The New South Wales Government is set to re-introduce speed camera warning signs across the state from February next year – backflipping on its November 2020 decision to take the signs off the road.
The removal of warning signs was a highly controversial decision, leading to a backlash from both members of the public and a number of organisations interested in road safety – the former seeing the removal as a revenue raising measure and the latter suggesting it could result in more drivers speeding.
Government relies on report
To justify its removal of the signs, the government cited a report from the government-funded Monash University Accident Research Centre, which suggested that while the signs did get drivers to slow down on approach, they did not deter speeding generally.
The report further suggested that removing the signs could lead to an overall reduction in speeding as drivers would not know where speeding cameras might be, and could therefore drive more slowly in general.
Many believed at the time that the study’s findings were tenuous and highly speculative, and that it was a case of a government-funded organisation paying lip service to its funder.
Speeding fines have increased in the absence of warning signs
Substantiating claims of revenue raising is the fact that speeding fines have dramatically increased since warning signs were removed – a fact which also suggests their removal has not led to motorists driving more slowly in general.
Figures from August 2021 showed the NSW government had collected a record $21million in fines. And it is important to note that during this period, a significant chunk of the state was in lockdown and confined to a 5km travel radius.
Under intense pressure for creating a ‘cash cow’ instead of actually making our roads safer, the government will now re-instate speed camera warning signs as of February 2022 – not before the lucrative Christmas Holiday period when there will be thousands of people travelling to see family and friends around New South Wales and interstate.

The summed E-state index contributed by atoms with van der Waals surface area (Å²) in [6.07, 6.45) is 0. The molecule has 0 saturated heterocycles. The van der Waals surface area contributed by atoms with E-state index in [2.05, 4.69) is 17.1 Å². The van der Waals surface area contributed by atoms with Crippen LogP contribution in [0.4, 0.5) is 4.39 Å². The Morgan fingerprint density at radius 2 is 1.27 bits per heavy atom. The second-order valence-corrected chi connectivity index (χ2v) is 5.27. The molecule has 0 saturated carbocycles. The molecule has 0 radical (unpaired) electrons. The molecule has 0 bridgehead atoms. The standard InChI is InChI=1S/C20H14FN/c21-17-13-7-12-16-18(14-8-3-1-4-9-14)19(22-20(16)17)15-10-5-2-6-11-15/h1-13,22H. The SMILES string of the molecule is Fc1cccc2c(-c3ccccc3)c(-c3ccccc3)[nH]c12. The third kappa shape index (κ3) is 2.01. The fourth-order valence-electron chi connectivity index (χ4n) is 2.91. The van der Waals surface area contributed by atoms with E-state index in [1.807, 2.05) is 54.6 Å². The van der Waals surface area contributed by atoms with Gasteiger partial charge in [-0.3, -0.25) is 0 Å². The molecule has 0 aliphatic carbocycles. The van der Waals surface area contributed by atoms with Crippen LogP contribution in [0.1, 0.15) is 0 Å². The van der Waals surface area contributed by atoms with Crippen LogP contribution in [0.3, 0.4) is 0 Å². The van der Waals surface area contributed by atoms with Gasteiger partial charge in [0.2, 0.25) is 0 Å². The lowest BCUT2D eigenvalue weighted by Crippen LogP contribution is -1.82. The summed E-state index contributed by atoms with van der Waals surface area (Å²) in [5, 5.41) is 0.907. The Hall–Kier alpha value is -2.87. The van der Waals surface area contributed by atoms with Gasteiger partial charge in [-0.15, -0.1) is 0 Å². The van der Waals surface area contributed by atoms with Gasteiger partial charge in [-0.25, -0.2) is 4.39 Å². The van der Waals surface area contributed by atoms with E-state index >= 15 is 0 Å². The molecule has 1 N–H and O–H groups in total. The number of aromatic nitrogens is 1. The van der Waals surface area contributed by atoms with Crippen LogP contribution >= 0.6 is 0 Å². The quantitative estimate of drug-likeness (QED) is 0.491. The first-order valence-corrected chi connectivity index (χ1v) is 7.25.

Needless to say, will be a strong police presence on the roads over the holiday period, and double-demerit points will be enforced.
Deaths and injuries
In 2020, speeding was found to be responsible for 136 deaths and 2941 injuries on NSW roads.
The state government has introduced a number of measures designed to come as close to zero fatalities on our roads by 2050 as possible.
These measures include a range of new penalties in relation to drug and drink driving, as well as high-tech cameras which can detect mobile phone use and other potential driver distractions inside a car, such as passengers watching videos.
What are the rules about speeding in New South Wales?
Rule 20 of the NSW Road Rules 2014 states that a driver must not drive at a speed over the speed limit which applies to the road on which they are driving.
The penalties for speeding can depend on a range of factors, including:
- The speed you were travelling, compared to the speed limit set for the road / zone you were travelling in,
- The type of vehicle you were driving or riding,
- The type / class of licence you hold,
- Whether double demerits apply, and
- Whether the case is dealt with by a penalty notice or in court.
Penalties in most cases include fines and demerit points, but driving by more than 30km/h over the speed limit will result in a 3 month licence suspension, while driving more that 45km/h will incur a 6 month suspension.
Challenging an accusation of speeding
There are a number of ways to challenge a speeding fine, which include seeking a review or challenging it in court.
Driver licence suspensions for speeding can also be appeals in court, a process known as a drive licence appeal.
If you believe you have been incorrectly or unfairly accused of a speeding offence, it is a good idea to speak with an experienced traffic lawyer to receive case specific advice about your options and the best way forward.